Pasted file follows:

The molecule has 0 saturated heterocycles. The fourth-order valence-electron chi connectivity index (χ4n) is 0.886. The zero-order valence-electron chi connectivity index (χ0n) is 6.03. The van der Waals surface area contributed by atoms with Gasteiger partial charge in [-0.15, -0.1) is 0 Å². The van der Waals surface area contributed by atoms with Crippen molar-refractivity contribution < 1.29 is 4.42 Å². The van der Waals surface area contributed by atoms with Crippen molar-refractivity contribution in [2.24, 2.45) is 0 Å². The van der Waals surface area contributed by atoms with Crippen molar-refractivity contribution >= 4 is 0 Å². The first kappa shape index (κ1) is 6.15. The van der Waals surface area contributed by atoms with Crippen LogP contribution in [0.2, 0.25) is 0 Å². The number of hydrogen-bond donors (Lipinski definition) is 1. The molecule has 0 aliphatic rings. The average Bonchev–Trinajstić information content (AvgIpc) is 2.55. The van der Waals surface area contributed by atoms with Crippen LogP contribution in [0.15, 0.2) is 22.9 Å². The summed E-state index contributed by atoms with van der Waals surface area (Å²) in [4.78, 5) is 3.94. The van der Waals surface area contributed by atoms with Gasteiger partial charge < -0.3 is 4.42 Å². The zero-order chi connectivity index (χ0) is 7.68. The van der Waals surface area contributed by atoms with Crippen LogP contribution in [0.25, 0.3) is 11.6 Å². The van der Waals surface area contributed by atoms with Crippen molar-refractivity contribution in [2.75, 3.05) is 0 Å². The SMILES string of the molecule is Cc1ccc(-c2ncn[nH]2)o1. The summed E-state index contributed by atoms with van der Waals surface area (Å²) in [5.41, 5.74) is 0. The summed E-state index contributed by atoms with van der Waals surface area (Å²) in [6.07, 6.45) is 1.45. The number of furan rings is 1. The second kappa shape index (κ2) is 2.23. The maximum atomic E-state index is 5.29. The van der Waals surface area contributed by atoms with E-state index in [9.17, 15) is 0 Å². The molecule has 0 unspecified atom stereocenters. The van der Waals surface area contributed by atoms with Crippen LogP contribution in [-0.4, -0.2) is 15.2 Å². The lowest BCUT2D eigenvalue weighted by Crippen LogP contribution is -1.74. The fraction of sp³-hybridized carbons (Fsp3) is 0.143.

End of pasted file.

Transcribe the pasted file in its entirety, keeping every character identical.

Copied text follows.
The molecule has 0 saturated heterocycles. The fourth-order valence-electron chi connectivity index (χ4n) is 0.886. The zero-order valence-electron chi connectivity index (χ0n) is 6.03. The van der Waals surface area contributed by atoms with Gasteiger partial charge in [-0.15, -0.1) is 0 Å². The van der Waals surface area contributed by atoms with Crippen molar-refractivity contribution < 1.29 is 4.42 Å². The van der Waals surface area contributed by atoms with Crippen molar-refractivity contribution in [2.24, 2.45) is 0 Å². The van der Waals surface area contributed by atoms with Crippen molar-refractivity contribution >= 4 is 0 Å². The first kappa shape index (κ1) is 6.15. The van der Waals surface area contributed by atoms with Crippen LogP contribution in [0.2, 0.25) is 0 Å². The number of hydrogen-bond donors (Lipinski definition) is 1. The molecule has 0 aliphatic rings. The average Bonchev–Trinajstić information content (AvgIpc) is 2.55. The van der Waals surface area contributed by atoms with Crippen LogP contribution in [0.15, 0.2) is 22.9 Å². The summed E-state index contributed by atoms with van der Waals surface area (Å²) in [4.78, 5) is 3.94. The van der Waals surface area contributed by atoms with Gasteiger partial charge < -0.3 is 4.42 Å². The zero-order chi connectivity index (χ0) is 7.68. The van der Waals surface area contributed by atoms with Crippen LogP contribution in [0.25, 0.3) is 11.6 Å². The van der Waals surface area contributed by atoms with Crippen molar-refractivity contribution in [2.75, 3.05) is 0 Å². The SMILES string of the molecule is Cc1ccc(-c2ncn[nH]2)o1. The summed E-state index contributed by atoms with van der Waals surface area (Å²) in [5.41, 5.74) is 0. The summed E-state index contributed by atoms with van der Waals surface area (Å²) in [6.07, 6.45) is 1.45. The number of furan rings is 1. The second kappa shape index (κ2) is 2.23. The maximum atomic E-state index is 5.29. The van der Waals surface area contributed by atoms with E-state index in [9.17, 15) is 0 Å². The molecule has 0 unspecified atom stereocenters. The van der Waals surface area contributed by atoms with Crippen LogP contribution in [-0.4, -0.2) is 15.2 Å². The lowest BCUT2D eigenvalue weighted by Crippen LogP contribution is -1.74. The fraction of sp³-hybridized carbons (Fsp3) is 0.143.